Informations et ressources scientifiques
sur le développement des zones arides et semi-arides

Accueil du site → Doctorat → États-Unis → 2021 → Three Essays in Development Economics on Rural Firms and Markets

University of California Davis (2021)

Three Essays in Development Economics on Rural Firms and Markets

Rudder, Jessica

Titre : Three Essays in Development Economics on Rural Firms and Markets

Auteur : Rudder, Jessica

Université de soutenance : University of California Davis

Grade : Doctor Philosophy (PhD) in Agricultural and Resources Economics 2021

Résumé partiel
Drawing on theory from development economics and industrial organization, I study the economics of rural firms and markets to understand how different types of shocks affect firm operations. I examine three types of shocks : technology, weather, and prices. I use a combination of randomized experimental variation and quasi-experimental variation to identify the effect of each type of shock on small firm outcomes. The primary outcomes are relational contracting with suppliers and customers, firm performance (sales, profits, hiring of workers), number of competitors, and changes to input and output prices.

In the first essay, I evaluate how a technology shock designed to lower search costs affects how firms interact with their suppliers and customers. For small firms, search frictions interfere with learning about new suppliers in their upstream market, and raise the cost of meeting new customers in their downstream market. Using a randomized experiment of 507 small firms, I study the impact of a digital phonebook that lowers the cost of accessing new business and customer contacts. Participating firms are split into a control and treatment group with two variations : 1) a phonebook listing that is visible to upstream suppliers in urban areas, and 2) a phonebook listing that is visible to downstream customers in rural areas. I find that treated firms increase relational contracting with their suppliers and decrease it with their customers. Yet, there is no strong evidence that the number of new customers or suppliers increases. This pattern suggests that being listed in the phonebook caused firms to update their valuation of relational contracts and respond by negotiating better terms with suppliers and customers.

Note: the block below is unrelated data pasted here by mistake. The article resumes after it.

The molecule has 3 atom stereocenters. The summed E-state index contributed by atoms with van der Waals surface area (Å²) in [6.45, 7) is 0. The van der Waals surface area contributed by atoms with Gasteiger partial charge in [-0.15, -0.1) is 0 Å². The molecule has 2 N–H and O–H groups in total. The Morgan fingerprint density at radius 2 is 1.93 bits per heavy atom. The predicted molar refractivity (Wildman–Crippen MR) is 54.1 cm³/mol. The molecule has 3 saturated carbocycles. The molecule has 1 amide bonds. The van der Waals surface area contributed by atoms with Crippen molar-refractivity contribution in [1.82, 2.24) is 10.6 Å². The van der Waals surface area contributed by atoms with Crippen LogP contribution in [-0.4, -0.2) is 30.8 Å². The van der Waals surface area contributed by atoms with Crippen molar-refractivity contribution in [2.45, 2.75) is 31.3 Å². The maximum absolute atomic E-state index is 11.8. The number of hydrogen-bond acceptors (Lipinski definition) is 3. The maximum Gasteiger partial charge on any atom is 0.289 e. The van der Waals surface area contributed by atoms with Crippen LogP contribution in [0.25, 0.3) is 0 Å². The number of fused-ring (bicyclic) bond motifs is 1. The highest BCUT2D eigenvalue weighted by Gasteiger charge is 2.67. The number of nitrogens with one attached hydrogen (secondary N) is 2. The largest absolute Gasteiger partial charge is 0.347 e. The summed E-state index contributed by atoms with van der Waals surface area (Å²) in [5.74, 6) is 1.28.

In the second essay, I study how a weather shock that lowers agricultural production affects rural firms whose customer base experiences crop losses. In the absence of insurance and credit markets, the effect of adverse weather shocks on rural firms is ambiguous because drought shifts both demand and supply curves. I use spatial and temporal variation in the 2016-2017 drought in Kenya to characterize the direct and indirect effects of drought-induced food insecurity on local firm outcomes. Firms in areas directly affected by drought have lower sales, profits, and hire fewer workers than firms in non-drought areas. Firm entry also increases in drought areas compared to non-drought areas, consistent with prior evidence that farming households form new businesses as a coping strategy following shocks. Subsector analysis reveals substantial heterogeneity. Service firms fare better than retail firms. But examining retail sub-sectors shows that firms selling higher-value food products (meat/fish and fruits/vegetables) experience greater declines than staple grain sellers in markets directly affected by drought, while firms selling high-value foods increase sales in non-drought areas. This is consistent with consumers in drought regions decreasing consumption of non-necessities.

Présentation et version intégrale

Page publiée le 25 janvier 2023